It’s good to adapt to the country we live in and eat the local food, but sometimes we want to make dishes from home, and it is surprisingly hard to find some common ingredients in Japan, such as lentils or black beans. Here are some stores where you can find all the foreign goods you might want.


Yamaya stores are not necesarily easy to find. There is one very near Shibuya Station, but quite hidden, and I often use the Ikebukuro store which is hidden down a back alley. It’s worth it though, Yamaya has a great variety of pasta, sauces, spices, juices and imported alcohol. I often buy lentils here too.


Costco in Japan is the same set up as in the USA. Huge warehouse sized supermarket selling bulk goods at discount prices. When people are looking for Thanksgiving or Christmas supplies like a turkey, Costco is where they go. You can find things that aren’t easily available in Japan like rotisserie chicken and the famous Costco pizza. It costs 4000 yen per year for their membership fee. The stores are all quite inconveniently located so you’ll probably want to bring a car.

Seijo Ishii

Seijo Ishii is usually found near train stations and is half supermarket, half import store. They sell better quality bentos than you find in the supermarket, along with many imported goods. I often buy chocolate, cheese and juice with pulp from there. They also sell many seasonal imports, for example in December I visit here to buy Christmas mince pies and German stollen.


This is purely for baking ingredients. They have everything and the price isn’t *too* bad.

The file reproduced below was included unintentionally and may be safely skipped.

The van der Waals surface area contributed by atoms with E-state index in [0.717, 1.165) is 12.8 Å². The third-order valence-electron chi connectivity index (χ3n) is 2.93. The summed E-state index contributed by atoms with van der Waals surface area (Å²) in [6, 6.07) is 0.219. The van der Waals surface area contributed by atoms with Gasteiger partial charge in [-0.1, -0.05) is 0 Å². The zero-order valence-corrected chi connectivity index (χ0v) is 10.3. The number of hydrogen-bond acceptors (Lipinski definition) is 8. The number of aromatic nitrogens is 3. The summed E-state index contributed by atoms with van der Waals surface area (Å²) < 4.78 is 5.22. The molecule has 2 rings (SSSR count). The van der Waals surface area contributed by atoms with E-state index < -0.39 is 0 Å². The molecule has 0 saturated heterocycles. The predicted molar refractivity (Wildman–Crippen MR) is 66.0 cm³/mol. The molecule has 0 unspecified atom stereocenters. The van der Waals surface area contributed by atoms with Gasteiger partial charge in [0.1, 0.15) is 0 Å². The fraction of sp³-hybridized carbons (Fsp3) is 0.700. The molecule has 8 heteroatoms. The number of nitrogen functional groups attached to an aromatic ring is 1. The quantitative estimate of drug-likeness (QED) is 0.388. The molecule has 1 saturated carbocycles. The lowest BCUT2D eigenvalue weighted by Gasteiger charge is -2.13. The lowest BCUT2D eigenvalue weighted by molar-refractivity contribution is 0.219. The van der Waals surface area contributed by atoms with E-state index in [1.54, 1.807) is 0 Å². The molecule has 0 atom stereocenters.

Kaldi Coffee Farm

Kaldi’s are very convenient as they are located in or near to train stations all over Japan. The downside to them is that they are almost always incredibly narrow and difficult to navigate, especially with a stroller. They are a good place to get products from all over the world, and with stock changing regularly you never know what you’ll find. If you want imported pasta, South East Asian tastes, sweets, tea, jams or sauces then try Kaldi. For Australians they have a large variety of Tim Tam flavours. And of course they have a multitude of coffee beans to choose from too.

Bio c’Bon

This store has a lot of vegan or health food related items. They have a “pick and mix” section where you can buy nuts and dried fruits along with some hard to find ingredients. They have imported baby food from New Zealand along with some healthy frozen breads. Go here for all your health food needs.


Mostly a furniture store but you can get some Swedish sweets here, and the frozen salmon is said to be good, as are the meatballs.

Tokyo Camii & Turkish Culture Center

This is a mosque located in Yoyogi-Uehara. The inside is beautiful so I recommend going inside, but what you may be more interested in is their shop. They have many Middle Eastern, Turkish and Eastern European foods like spices, beans, lentils, olives and curries. I often buy feta cheese, grape leaves, baklava, Turkish delight and shredded coconut here. Of course everything is halal.


Jupiter is a shop people go to for imported coffee, but I often go there for non-sticky rice, South East Asian curry packets, sweets and tea. The one near me is far from the station and I found it by pure chance, so check out their website to see if there are any near you.